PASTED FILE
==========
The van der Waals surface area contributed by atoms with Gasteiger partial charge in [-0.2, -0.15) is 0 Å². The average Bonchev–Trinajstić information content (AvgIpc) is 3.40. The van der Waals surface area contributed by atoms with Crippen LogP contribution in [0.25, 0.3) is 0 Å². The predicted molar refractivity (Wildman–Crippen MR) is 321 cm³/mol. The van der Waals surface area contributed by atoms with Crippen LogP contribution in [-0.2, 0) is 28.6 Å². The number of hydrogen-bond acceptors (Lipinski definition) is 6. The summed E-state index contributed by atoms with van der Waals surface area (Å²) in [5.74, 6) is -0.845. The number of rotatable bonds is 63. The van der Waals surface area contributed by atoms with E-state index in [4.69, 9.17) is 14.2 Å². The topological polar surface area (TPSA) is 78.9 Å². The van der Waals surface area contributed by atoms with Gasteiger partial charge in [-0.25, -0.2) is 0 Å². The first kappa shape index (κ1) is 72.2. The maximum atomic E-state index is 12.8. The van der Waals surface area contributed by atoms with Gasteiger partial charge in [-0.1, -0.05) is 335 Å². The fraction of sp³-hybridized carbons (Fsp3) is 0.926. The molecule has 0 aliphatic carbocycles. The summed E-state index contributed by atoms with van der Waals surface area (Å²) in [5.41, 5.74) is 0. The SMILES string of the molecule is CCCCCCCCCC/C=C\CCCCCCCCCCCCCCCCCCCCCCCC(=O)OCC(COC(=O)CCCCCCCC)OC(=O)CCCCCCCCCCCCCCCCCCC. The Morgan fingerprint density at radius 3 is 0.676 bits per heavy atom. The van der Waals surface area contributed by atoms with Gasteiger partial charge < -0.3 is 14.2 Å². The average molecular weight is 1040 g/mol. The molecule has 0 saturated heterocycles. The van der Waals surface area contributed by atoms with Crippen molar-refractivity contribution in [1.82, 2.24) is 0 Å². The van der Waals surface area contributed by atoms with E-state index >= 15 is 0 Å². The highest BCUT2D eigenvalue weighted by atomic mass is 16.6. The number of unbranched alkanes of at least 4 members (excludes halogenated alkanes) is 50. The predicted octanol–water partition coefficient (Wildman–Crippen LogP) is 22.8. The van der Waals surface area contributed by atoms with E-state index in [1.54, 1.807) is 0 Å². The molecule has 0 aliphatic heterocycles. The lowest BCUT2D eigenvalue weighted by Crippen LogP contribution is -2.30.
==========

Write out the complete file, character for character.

The van der Waals surface area contributed by atoms with Gasteiger partial charge in [-0.2, -0.15) is 0 Å². The average Bonchev–Trinajstić information content (AvgIpc) is 3.40. The van der Waals surface area contributed by atoms with Crippen LogP contribution in [0.25, 0.3) is 0 Å². The predicted molar refractivity (Wildman–Crippen MR) is 321 cm³/mol. The van der Waals surface area contributed by atoms with Crippen LogP contribution in [-0.2, 0) is 28.6 Å². The number of hydrogen-bond acceptors (Lipinski definition) is 6. The summed E-state index contributed by atoms with van der Waals surface area (Å²) in [5.74, 6) is -0.845. The number of rotatable bonds is 63. The van der Waals surface area contributed by atoms with E-state index in [4.69, 9.17) is 14.2 Å². The topological polar surface area (TPSA) is 78.9 Å². The van der Waals surface area contributed by atoms with Gasteiger partial charge in [-0.25, -0.2) is 0 Å². The first kappa shape index (κ1) is 72.2. The maximum atomic E-state index is 12.8. The van der Waals surface area contributed by atoms with Gasteiger partial charge in [-0.1, -0.05) is 335 Å². The fraction of sp³-hybridized carbons (Fsp3) is 0.926. The molecule has 0 aliphatic carbocycles. The summed E-state index contributed by atoms with van der Waals surface area (Å²) in [5.41, 5.74) is 0. The SMILES string of the molecule is CCCCCCCCCC/C=C\CCCCCCCCCCCCCCCCCCCCCCCC(=O)OCC(COC(=O)CCCCCCCC)OC(=O)CCCCCCCCCCCCCCCCCCC. The Morgan fingerprint density at radius 3 is 0.676 bits per heavy atom. The van der Waals surface area contributed by atoms with Gasteiger partial charge < -0.3 is 14.2 Å². The average molecular weight is 1040 g/mol. The molecule has 0 saturated heterocycles. The van der Waals surface area contributed by atoms with Crippen molar-refractivity contribution in [1.82, 2.24) is 0 Å². The van der Waals surface area contributed by atoms with E-state index >= 15 is 0 Å². The highest BCUT2D eigenvalue weighted by atomic mass is 16.6. The number of unbranched alkanes of at least 4 members (excludes halogenated alkanes) is 50. The predicted octanol–water partition coefficient (Wildman–Crippen LogP) is 22.8. The van der Waals surface area contributed by atoms with E-state index in [1.54, 1.807) is 0 Å². The molecule has 0 aliphatic heterocycles. The lowest BCUT2D eigenvalue weighted by Crippen LogP contribution is -2.30.